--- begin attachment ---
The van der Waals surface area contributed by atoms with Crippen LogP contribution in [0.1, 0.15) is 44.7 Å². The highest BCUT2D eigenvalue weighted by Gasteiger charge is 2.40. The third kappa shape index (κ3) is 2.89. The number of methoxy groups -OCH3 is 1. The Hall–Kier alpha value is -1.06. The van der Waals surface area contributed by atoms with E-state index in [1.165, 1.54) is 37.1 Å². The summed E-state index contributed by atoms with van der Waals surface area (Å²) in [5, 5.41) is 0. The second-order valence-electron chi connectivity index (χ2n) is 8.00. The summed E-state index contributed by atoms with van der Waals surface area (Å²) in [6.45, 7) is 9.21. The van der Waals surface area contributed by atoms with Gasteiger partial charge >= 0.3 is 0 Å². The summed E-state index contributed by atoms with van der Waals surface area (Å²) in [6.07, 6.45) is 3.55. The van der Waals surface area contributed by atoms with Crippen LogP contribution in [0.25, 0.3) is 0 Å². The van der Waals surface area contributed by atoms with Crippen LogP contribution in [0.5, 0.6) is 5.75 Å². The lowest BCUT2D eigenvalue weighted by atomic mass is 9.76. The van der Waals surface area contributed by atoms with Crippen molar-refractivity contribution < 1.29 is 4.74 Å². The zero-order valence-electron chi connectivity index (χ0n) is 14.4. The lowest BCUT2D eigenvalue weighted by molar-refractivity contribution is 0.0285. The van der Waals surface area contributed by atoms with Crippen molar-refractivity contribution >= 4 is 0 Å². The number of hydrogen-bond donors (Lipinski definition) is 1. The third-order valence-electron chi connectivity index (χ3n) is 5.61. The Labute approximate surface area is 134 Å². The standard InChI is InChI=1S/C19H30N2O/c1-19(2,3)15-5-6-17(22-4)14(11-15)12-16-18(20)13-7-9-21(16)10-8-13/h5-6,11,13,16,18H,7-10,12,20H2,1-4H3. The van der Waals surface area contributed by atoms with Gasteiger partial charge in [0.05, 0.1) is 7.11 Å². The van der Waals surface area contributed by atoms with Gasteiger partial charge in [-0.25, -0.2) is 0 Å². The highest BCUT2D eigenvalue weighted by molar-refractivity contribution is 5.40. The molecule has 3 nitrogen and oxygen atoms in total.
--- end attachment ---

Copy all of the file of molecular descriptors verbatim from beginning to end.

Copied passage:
The van der Waals surface area contributed by atoms with Crippen LogP contribution in [0.1, 0.15) is 44.7 Å². The highest BCUT2D eigenvalue weighted by Gasteiger charge is 2.40. The third kappa shape index (κ3) is 2.89. The number of methoxy groups -OCH3 is 1. The Hall–Kier alpha value is -1.06. The van der Waals surface area contributed by atoms with E-state index in [1.165, 1.54) is 37.1 Å². The summed E-state index contributed by atoms with van der Waals surface area (Å²) in [5, 5.41) is 0. The second-order valence-electron chi connectivity index (χ2n) is 8.00. The summed E-state index contributed by atoms with van der Waals surface area (Å²) in [6.45, 7) is 9.21. The van der Waals surface area contributed by atoms with Gasteiger partial charge >= 0.3 is 0 Å². The summed E-state index contributed by atoms with van der Waals surface area (Å²) in [6.07, 6.45) is 3.55. The van der Waals surface area contributed by atoms with Crippen LogP contribution in [0.25, 0.3) is 0 Å². The van der Waals surface area contributed by atoms with Crippen LogP contribution in [0.5, 0.6) is 5.75 Å². The lowest BCUT2D eigenvalue weighted by atomic mass is 9.76. The van der Waals surface area contributed by atoms with Crippen molar-refractivity contribution < 1.29 is 4.74 Å². The zero-order valence-electron chi connectivity index (χ0n) is 14.4. The lowest BCUT2D eigenvalue weighted by molar-refractivity contribution is 0.0285. The van der Waals surface area contributed by atoms with Crippen molar-refractivity contribution >= 4 is 0 Å². The number of hydrogen-bond donors (Lipinski definition) is 1. The third-order valence-electron chi connectivity index (χ3n) is 5.61. The Labute approximate surface area is 134 Å². The standard InChI is InChI=1S/C19H30N2O/c1-19(2,3)15-5-6-17(22-4)14(11-15)12-16-18(20)13-7-9-21(16)10-8-13/h5-6,11,13,16,18H,7-10,12,20H2,1-4H3. The van der Waals surface area contributed by atoms with Gasteiger partial charge in [0.05, 0.1) is 7.11 Å². The van der Waals surface area contributed by atoms with Gasteiger partial charge in [-0.25, -0.2) is 0 Å². The highest BCUT2D eigenvalue weighted by molar-refractivity contribution is 5.40. The molecule has 3 nitrogen and oxygen atoms in total.